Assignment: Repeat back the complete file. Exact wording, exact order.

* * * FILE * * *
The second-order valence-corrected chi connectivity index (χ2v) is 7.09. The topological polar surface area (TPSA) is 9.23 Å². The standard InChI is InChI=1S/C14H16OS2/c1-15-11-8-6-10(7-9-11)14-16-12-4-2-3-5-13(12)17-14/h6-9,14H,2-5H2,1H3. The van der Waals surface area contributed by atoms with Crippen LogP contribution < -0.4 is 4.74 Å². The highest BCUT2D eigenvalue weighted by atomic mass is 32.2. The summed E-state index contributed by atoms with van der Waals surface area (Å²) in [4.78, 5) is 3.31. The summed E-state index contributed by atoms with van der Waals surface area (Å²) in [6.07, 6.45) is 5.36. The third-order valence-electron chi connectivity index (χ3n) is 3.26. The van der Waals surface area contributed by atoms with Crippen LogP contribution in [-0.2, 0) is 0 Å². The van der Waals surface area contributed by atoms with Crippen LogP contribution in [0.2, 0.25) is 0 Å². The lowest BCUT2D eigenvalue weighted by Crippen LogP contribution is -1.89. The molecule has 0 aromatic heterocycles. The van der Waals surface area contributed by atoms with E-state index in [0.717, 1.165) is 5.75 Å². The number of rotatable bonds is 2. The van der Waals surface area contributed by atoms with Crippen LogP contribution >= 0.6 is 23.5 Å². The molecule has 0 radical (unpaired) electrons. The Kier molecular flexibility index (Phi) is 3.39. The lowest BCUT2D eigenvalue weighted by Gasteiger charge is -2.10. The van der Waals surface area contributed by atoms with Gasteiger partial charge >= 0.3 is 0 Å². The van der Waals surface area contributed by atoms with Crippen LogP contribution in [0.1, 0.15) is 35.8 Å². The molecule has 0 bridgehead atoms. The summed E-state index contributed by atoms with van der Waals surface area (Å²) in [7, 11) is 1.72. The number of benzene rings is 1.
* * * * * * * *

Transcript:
The second-order valence-corrected chi connectivity index (χ2v) is 7.09. The topological polar surface area (TPSA) is 9.23 Å². The standard InChI is InChI=1S/C14H16OS2/c1-15-11-8-6-10(7-9-11)14-16-12-4-2-3-5-13(12)17-14/h6-9,14H,2-5H2,1H3. The van der Waals surface area contributed by atoms with Crippen LogP contribution < -0.4 is 4.74 Å². The highest BCUT2D eigenvalue weighted by atomic mass is 32.2. The summed E-state index contributed by atoms with van der Waals surface area (Å²) in [4.78, 5) is 3.31. The summed E-state index contributed by atoms with van der Waals surface area (Å²) in [6.07, 6.45) is 5.36. The third-order valence-electron chi connectivity index (χ3n) is 3.26. The van der Waals surface area contributed by atoms with Crippen LogP contribution in [-0.2, 0) is 0 Å². The van der Waals surface area contributed by atoms with Crippen LogP contribution in [0.2, 0.25) is 0 Å². The lowest BCUT2D eigenvalue weighted by Crippen LogP contribution is -1.89. The molecule has 0 aromatic heterocycles. The van der Waals surface area contributed by atoms with E-state index in [0.717, 1.165) is 5.75 Å². The number of rotatable bonds is 2. The van der Waals surface area contributed by atoms with Crippen LogP contribution >= 0.6 is 23.5 Å². The molecule has 0 radical (unpaired) electrons. The Kier molecular flexibility index (Phi) is 3.39. The lowest BCUT2D eigenvalue weighted by Gasteiger charge is -2.10. The van der Waals surface area contributed by atoms with Gasteiger partial charge >= 0.3 is 0 Å². The van der Waals surface area contributed by atoms with Crippen LogP contribution in [0.1, 0.15) is 35.8 Å². The molecule has 0 bridgehead atoms. The summed E-state index contributed by atoms with van der Waals surface area (Å²) in [7, 11) is 1.72. The number of benzene rings is 1.